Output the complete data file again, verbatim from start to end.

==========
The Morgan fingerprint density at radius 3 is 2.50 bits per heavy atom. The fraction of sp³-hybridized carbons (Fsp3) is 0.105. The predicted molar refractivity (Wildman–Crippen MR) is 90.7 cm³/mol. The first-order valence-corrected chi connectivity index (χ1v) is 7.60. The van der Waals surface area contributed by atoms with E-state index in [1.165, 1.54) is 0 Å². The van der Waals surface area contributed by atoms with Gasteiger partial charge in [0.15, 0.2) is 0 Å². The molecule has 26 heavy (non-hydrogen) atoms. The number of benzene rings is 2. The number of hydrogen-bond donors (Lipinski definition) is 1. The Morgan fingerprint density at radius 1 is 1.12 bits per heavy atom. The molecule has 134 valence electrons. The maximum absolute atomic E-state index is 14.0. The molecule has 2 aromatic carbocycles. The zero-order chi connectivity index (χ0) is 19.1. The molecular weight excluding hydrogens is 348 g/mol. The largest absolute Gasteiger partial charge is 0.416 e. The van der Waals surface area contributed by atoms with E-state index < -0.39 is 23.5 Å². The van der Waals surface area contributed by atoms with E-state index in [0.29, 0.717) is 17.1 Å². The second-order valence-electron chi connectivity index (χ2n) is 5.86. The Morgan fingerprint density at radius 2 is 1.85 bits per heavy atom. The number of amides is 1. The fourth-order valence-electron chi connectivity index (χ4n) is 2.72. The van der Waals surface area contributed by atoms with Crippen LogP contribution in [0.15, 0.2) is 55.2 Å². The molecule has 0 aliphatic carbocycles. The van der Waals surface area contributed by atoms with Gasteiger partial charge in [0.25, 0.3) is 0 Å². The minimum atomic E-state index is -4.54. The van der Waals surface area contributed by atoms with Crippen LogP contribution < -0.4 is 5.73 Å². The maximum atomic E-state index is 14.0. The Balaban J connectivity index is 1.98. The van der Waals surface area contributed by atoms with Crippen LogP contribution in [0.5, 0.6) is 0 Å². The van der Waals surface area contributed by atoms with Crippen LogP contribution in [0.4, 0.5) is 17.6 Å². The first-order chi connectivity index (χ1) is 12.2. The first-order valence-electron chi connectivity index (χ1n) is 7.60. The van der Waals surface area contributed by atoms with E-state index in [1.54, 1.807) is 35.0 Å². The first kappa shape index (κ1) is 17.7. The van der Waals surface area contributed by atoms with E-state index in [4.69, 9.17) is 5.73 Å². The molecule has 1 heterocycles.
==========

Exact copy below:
The Morgan fingerprint density at radius 3 is 2.50 bits per heavy atom. The fraction of sp³-hybridized carbons (Fsp3) is 0.105. The predicted molar refractivity (Wildman–Crippen MR) is 90.7 cm³/mol. The first-order valence-corrected chi connectivity index (χ1v) is 7.60. The van der Waals surface area contributed by atoms with E-state index in [1.165, 1.54) is 0 Å². The van der Waals surface area contributed by atoms with Gasteiger partial charge in [0.15, 0.2) is 0 Å². The molecule has 26 heavy (non-hydrogen) atoms. The number of benzene rings is 2. The number of hydrogen-bond donors (Lipinski definition) is 1. The Morgan fingerprint density at radius 1 is 1.12 bits per heavy atom. The molecule has 134 valence electrons. The maximum absolute atomic E-state index is 14.0. The molecule has 2 aromatic carbocycles. The zero-order chi connectivity index (χ0) is 19.1. The molecular weight excluding hydrogens is 348 g/mol. The largest absolute Gasteiger partial charge is 0.416 e. The van der Waals surface area contributed by atoms with E-state index < -0.39 is 23.5 Å². The van der Waals surface area contributed by atoms with E-state index in [0.29, 0.717) is 17.1 Å². The second-order valence-electron chi connectivity index (χ2n) is 5.86. The Morgan fingerprint density at radius 2 is 1.85 bits per heavy atom. The number of amides is 1. The fourth-order valence-electron chi connectivity index (χ4n) is 2.72. The van der Waals surface area contributed by atoms with Crippen LogP contribution in [0.15, 0.2) is 55.2 Å². The molecule has 0 aliphatic carbocycles. The van der Waals surface area contributed by atoms with Gasteiger partial charge in [0.25, 0.3) is 0 Å². The minimum atomic E-state index is -4.54. The van der Waals surface area contributed by atoms with Crippen LogP contribution < -0.4 is 5.73 Å². The maximum atomic E-state index is 14.0. The Balaban J connectivity index is 1.98. The van der Waals surface area contributed by atoms with Crippen LogP contribution in [0.5, 0.6) is 0 Å². The van der Waals surface area contributed by atoms with Crippen LogP contribution in [0.4, 0.5) is 17.6 Å². The first-order chi connectivity index (χ1) is 12.2. The first-order valence-electron chi connectivity index (χ1n) is 7.60. The van der Waals surface area contributed by atoms with E-state index in [1.54, 1.807) is 35.0 Å². The first kappa shape index (κ1) is 17.7. The van der Waals surface area contributed by atoms with E-state index in [4.69, 9.17) is 5.73 Å². The molecule has 1 heterocycles.